However, the fact that it is the last temperance hostelry shows you have to keep moving and innovate, otherwise your market evaporates as your customer preferences change or alternative products take your marker. The dogmas of the quiet past are inadequate to the stormy present. The occasion is piled high with difficulty, and we must rise with the occasion. As our case is new, so we must think anew, and act anew.

Rousing words from President Abraham Lincoln, taken from his 1862 annual address to Congress. It’s a call to action, which has resonance with the turbulence in most markets today. You simply can’t stand still, the need is to stay agile with a relevant value proposition and viable business model.

But most businesses hesitate to adopt new thinking, instead they focus on hunkering down and a low-key ‘back to basics’ approach, defaulting to a risk-reduction focus rather than a growth mindset. Whilst this often secures bottom-line improvement, it is unsustainable and rarely offers anything more than short-term expediency.

It impedes curiosity and experimentation, and stifles thinking beyond the immediate time horizon. However, whilst organisations may regard seeking breakthroughs as too steep a challenge and are content with simply maintaining their business, research shows that focusing on short-term aspirations typically yields only short-term results, whilst those seeking significant breakthroughs will both identify the big ideas and also generate closer, incremental ideas along the way.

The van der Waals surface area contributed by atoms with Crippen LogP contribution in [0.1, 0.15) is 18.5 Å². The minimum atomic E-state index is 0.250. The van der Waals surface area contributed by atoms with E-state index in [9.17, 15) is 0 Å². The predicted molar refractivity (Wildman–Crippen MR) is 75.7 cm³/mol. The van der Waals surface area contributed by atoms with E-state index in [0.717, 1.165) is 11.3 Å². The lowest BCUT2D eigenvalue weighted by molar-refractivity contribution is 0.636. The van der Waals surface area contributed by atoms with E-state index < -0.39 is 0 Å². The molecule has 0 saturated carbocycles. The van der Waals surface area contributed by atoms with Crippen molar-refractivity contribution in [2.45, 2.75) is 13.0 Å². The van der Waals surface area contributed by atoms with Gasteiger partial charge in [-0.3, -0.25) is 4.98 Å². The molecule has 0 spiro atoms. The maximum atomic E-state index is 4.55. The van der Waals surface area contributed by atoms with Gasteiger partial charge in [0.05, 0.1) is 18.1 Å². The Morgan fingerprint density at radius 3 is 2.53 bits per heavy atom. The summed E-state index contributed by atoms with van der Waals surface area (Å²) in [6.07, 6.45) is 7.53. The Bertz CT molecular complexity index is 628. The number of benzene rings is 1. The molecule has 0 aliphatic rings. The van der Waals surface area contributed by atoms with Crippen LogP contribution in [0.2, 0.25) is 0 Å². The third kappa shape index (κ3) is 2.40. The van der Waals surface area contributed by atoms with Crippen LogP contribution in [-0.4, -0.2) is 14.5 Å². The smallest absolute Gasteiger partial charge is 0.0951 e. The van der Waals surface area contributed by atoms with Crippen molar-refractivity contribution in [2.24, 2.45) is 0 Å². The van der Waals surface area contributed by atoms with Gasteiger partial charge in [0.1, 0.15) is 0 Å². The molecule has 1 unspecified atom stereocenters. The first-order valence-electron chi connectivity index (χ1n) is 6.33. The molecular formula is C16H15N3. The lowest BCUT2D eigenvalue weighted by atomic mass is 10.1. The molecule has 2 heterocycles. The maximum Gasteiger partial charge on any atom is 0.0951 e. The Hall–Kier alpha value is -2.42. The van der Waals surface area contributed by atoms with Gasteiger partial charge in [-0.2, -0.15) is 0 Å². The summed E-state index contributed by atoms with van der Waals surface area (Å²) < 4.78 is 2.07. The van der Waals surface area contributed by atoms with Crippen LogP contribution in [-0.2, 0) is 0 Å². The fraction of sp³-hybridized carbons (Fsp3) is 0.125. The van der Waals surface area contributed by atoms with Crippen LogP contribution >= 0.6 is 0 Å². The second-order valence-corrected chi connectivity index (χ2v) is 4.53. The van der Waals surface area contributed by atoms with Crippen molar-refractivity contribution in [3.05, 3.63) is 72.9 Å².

It’s about holding an ‘innovation mindset’. Over time, I’ve developed a pretty keen sense of whether or not my efforts with clients will be successful, and one of the biggest red flags that tells me I’m in trouble is hearing this phrase: That’s the way we’ve always done things.

I can’t think of a single sentence that’s more antithetical to growth and innovation than the blind acceptance that some things can’t be changed within an organisation. It’s a sentiment few companies can afford to indulge, but transforming an organisation from innovation-averse to forward-thinking isn’t always an easy road to navigate.

And that’s where you need an entrepreneurial leader, so lets say if someone was to build a passenger-carrying rocket for joy rides into space and offer you a ticket, would you go? Of course you would, especially if Richard Branson was involved.

He’s a live wire, someone with a can do, will do attitude who doesn’t let short-term difficulties become traumatic, although I’ve had some mixed experience with Virgin Atlantic – the last time I flew the rate of progress through the lounge to board the plane was so slow that technically I was classified as a missing person. However, his innovation in mass-market long haul flights has had an impact, and of course, very customer focussed.

But let’s consider Branson himself. In the last twenty years, barely a week passed when we weren’t treated to the spectacle of Branson’s mouse like whiskery chops being winched to safety from some vast expanse of ocean. His speedboats kept running into logs of wood or his balloons too heavy for sustained flight.

However, I like the way he’s made it in business without a pinstripe suit or an obvious predilection for golf, and despite the often-disastrous attempts to go across the Pacific on a tea tray or up Everest on a washing machine, I do like the way he keeps on trying, his boldness and give it-a-go attitude. He’s also dyslexic, so overcome that significant personal challenge too.

He may be a publicity-seeker, but he’ll get us in space with Virgin Galactic. My concern wouldn’t be the perilous spins, loud bangs and crashes of Branson’s previous failures as I sat in my seat, but rather the expectation that every passenger will have to conform to Branson’s relaxed style and only allowed to fly in jumpers and corduroys, and his beardy face beaming out doing the safety procedure promo. He’s got nice teeth though.

But recall Fatal Attraction, you thought Glenn Close was dead, you relaxed and then, whoa, she reared up out of the bath with that big spiky knife. That’s one thing Branson doesn’t do. No, not lie in a bath of cold water pretending to be dead, love him or loathe him, he doesn’t sit back and think That’s it, I’ve had enough.